Lance Lynn extension could be tricky for Cardinals as arbitration inches closer


In 2014, Lance Lynn ranked in the Top 10 among wins (15), innings pitched (203.2) and ERA (2.74) for MLB starting pitchers. Many could argue that the Cardinals rotation may have collapsed under so much change and pressure without his surprise breakout performance last year.

But even though he evolved into one of the most reliable, durable and consistent secondary starters in the game last year, are the St. Louis Cardinals ready to make Lynn long-term offer?

It’s hard to tell. Lynn has made less than $600,000 in each of his past four seasons from league entry rules, and based on his impressive start to his career (8.3 WAR), it’s felt like a bargain to the Cardinals.

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But it won’t for much longer.

The 27 year-old becomes arbitration eligible for the first time this week if the two sides do not reach a new contract agreement within the month. A lot of factors make the arbitration process complicated, but he could clip Dontrelle Willis‘s record-breaking deal for first time eligibles worth $4.35 million in 2006.

Part of the trick deals with Lynn’s role on the Cardinals in the past. Since converted to a full time starter in 2012, he has accumulated the fourth-most wins of any pitcher in baseball, following good company in Max Scherzer, Adam Wainwright and Clayton Kershaw respectively. Yet questions still loom about his command, considering he’s posted more than 60 walks and a 1.25 WHIP in each of those past three seasons.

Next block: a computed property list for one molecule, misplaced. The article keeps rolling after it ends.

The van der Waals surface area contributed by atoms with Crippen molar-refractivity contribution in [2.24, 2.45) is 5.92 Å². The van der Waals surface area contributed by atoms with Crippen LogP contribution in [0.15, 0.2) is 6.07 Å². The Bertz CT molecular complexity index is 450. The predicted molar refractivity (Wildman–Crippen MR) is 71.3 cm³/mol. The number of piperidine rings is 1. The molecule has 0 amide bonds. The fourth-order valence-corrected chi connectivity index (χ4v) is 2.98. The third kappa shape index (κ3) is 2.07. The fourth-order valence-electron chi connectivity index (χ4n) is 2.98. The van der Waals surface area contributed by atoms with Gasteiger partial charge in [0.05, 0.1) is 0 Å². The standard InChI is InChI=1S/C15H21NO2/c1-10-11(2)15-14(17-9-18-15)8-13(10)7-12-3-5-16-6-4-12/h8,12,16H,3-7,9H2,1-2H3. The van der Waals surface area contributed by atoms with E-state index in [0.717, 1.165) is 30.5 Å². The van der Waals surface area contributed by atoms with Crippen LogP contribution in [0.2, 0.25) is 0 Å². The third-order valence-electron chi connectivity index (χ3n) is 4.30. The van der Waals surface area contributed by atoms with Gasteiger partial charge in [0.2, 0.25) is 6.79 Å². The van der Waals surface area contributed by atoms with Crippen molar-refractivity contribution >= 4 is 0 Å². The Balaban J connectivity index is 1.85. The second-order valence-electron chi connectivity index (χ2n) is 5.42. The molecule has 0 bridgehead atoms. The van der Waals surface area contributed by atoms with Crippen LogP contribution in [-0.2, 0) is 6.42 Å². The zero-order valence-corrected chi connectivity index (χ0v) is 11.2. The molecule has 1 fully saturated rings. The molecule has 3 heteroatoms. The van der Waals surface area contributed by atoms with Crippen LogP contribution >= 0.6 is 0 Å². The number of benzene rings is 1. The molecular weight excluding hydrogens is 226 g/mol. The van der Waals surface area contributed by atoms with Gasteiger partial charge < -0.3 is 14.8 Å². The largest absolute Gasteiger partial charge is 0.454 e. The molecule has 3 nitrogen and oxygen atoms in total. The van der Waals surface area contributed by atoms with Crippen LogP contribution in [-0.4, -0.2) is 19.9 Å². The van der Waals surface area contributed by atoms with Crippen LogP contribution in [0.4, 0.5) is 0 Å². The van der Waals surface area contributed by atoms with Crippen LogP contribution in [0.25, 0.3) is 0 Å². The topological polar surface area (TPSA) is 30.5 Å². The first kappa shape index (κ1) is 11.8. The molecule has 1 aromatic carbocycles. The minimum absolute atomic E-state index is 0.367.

While the righty is virtually a lock in St. Louis’s rotation for 2015, the Cardinals’ pitching depth possesses some challenges for him. Young hurlers Michael Wacha, Carlos Martinez and Marco Gonzales all present different concerns heading into 2015, but could prove their value as they compete for two unclaimed rotation slots in Spring Training.

None of these pitchers become arbitration eligible until 2017 and each of them are hyped with the potential to make an impact at a major league level. Lynn is under team control until 2017, and while the Cardinals aren’t generally game players with the arbitration market, the development of young pitchers could certainly affect the team’s willingness to offer Lynn a mutually beneficial contract.

A lot of factors make the arbitration process complicated, but Lynn could clip a record-breaking deal for first time eligibles worth $4.35 million in 2006.

Additionally, with the ever-growing possibility of a rotation meltdown, the Cardinals have been linked to other big-name solutions this month. Scherzer seems to be the most intriguing one, despite recent speculation about blockbuster trades for David Price and Cole Hamels.

If the Cardinals hypothetically acquired one of these three pitchers, it makes their future budgeting plans more tight. Such a move would consequentially interfere with Lynn’s contract situation and question the Cardinals current values of developing homegrown talent.

Basically, this particular issue breaks up into a simple debate. Would the Cardinals rather spend big bucks on another top-tier, mid-career ace or negotiate a reasonable hometown discount, yet pricey contract for a pitcher who is beginning to hit his prime?

In a perfect world, the Cardinals would be able to support an expensive mid-career ace and fund Lance Lynn’s future contract without budget woes. But the situation presents a curveball for the front office, and it’s very possible the Cardinals will wait and see how 2015 turns out before their next bold move in the pitching department.